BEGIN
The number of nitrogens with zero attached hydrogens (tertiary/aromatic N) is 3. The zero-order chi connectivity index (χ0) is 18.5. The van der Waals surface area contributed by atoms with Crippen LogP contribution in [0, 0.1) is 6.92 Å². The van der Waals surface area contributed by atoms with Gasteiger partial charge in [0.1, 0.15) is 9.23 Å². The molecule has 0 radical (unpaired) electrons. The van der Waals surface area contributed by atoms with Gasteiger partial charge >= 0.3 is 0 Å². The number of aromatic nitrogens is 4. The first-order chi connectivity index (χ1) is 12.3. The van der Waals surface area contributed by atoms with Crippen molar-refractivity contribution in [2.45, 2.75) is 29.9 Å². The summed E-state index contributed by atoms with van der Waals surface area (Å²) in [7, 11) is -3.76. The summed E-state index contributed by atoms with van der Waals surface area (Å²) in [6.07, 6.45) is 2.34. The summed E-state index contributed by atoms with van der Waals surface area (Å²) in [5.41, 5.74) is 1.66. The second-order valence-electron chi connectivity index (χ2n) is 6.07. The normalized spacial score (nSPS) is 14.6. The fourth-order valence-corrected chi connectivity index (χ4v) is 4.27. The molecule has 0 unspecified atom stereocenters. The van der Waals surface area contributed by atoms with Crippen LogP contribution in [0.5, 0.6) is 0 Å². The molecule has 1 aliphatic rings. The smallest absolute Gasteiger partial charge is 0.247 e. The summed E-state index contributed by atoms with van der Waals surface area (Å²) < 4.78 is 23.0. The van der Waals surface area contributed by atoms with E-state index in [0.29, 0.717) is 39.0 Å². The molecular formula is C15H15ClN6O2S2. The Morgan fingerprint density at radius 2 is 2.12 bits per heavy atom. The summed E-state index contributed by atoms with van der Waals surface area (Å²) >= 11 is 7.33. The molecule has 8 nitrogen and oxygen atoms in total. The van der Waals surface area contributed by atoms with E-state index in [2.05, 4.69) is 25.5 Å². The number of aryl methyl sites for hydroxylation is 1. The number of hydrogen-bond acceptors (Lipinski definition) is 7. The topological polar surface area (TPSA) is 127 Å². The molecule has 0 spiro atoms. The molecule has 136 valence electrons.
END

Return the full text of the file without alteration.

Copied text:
The number of nitrogens with zero attached hydrogens (tertiary/aromatic N) is 3. The zero-order chi connectivity index (χ0) is 18.5. The van der Waals surface area contributed by atoms with Crippen LogP contribution in [0, 0.1) is 6.92 Å². The van der Waals surface area contributed by atoms with Gasteiger partial charge in [0.1, 0.15) is 9.23 Å². The molecule has 0 radical (unpaired) electrons. The van der Waals surface area contributed by atoms with Gasteiger partial charge >= 0.3 is 0 Å². The number of aromatic nitrogens is 4. The first-order chi connectivity index (χ1) is 12.3. The van der Waals surface area contributed by atoms with Crippen molar-refractivity contribution in [2.45, 2.75) is 29.9 Å². The summed E-state index contributed by atoms with van der Waals surface area (Å²) in [7, 11) is -3.76. The summed E-state index contributed by atoms with van der Waals surface area (Å²) in [6.07, 6.45) is 2.34. The summed E-state index contributed by atoms with van der Waals surface area (Å²) in [5.41, 5.74) is 1.66. The second-order valence-electron chi connectivity index (χ2n) is 6.07. The normalized spacial score (nSPS) is 14.6. The fourth-order valence-corrected chi connectivity index (χ4v) is 4.27. The molecule has 0 unspecified atom stereocenters. The van der Waals surface area contributed by atoms with Crippen LogP contribution in [0.5, 0.6) is 0 Å². The molecule has 1 aliphatic rings. The smallest absolute Gasteiger partial charge is 0.247 e. The summed E-state index contributed by atoms with van der Waals surface area (Å²) < 4.78 is 23.0. The van der Waals surface area contributed by atoms with E-state index in [0.29, 0.717) is 39.0 Å². The molecular formula is C15H15ClN6O2S2. The Morgan fingerprint density at radius 2 is 2.12 bits per heavy atom. The summed E-state index contributed by atoms with van der Waals surface area (Å²) >= 11 is 7.33. The molecule has 8 nitrogen and oxygen atoms in total. The van der Waals surface area contributed by atoms with E-state index in [2.05, 4.69) is 25.5 Å². The number of aryl methyl sites for hydroxylation is 1. The number of hydrogen-bond acceptors (Lipinski definition) is 7. The topological polar surface area (TPSA) is 127 Å². The molecule has 0 spiro atoms. The molecule has 136 valence electrons.